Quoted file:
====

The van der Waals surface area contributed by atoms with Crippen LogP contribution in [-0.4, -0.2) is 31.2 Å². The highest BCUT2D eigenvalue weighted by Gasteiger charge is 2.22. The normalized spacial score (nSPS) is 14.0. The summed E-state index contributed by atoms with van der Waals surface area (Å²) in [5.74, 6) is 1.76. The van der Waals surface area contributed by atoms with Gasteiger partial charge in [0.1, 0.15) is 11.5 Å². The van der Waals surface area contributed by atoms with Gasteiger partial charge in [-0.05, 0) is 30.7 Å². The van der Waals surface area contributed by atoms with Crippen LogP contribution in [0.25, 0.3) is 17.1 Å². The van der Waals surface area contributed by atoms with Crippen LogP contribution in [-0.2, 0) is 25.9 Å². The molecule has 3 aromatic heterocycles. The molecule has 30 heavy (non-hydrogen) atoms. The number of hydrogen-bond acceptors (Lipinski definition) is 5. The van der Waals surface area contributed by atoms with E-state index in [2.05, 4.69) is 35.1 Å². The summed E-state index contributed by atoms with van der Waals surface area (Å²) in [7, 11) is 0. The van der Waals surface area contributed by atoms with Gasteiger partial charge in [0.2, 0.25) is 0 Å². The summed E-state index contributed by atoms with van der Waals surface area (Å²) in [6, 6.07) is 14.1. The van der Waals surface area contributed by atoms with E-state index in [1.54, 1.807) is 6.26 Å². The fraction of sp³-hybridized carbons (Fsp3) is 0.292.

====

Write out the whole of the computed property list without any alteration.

The van der Waals surface area contributed by atoms with Crippen LogP contribution in [-0.4, -0.2) is 31.2 Å². The highest BCUT2D eigenvalue weighted by Gasteiger charge is 2.22. The normalized spacial score (nSPS) is 14.0. The summed E-state index contributed by atoms with van der Waals surface area (Å²) in [5.74, 6) is 1.76. The van der Waals surface area contributed by atoms with Gasteiger partial charge in [0.1, 0.15) is 11.5 Å². The van der Waals surface area contributed by atoms with Gasteiger partial charge in [-0.05, 0) is 30.7 Å². The van der Waals surface area contributed by atoms with Crippen LogP contribution in [0.25, 0.3) is 17.1 Å². The van der Waals surface area contributed by atoms with Crippen LogP contribution in [-0.2, 0) is 25.9 Å². The molecule has 3 aromatic heterocycles. The molecule has 30 heavy (non-hydrogen) atoms. The number of hydrogen-bond acceptors (Lipinski definition) is 5. The van der Waals surface area contributed by atoms with E-state index in [2.05, 4.69) is 35.1 Å². The summed E-state index contributed by atoms with van der Waals surface area (Å²) in [7, 11) is 0. The van der Waals surface area contributed by atoms with Gasteiger partial charge in [0.2, 0.25) is 0 Å². The summed E-state index contributed by atoms with van der Waals surface area (Å²) in [6, 6.07) is 14.1. The van der Waals surface area contributed by atoms with E-state index in [1.54, 1.807) is 6.26 Å². The fraction of sp³-hybridized carbons (Fsp3) is 0.292.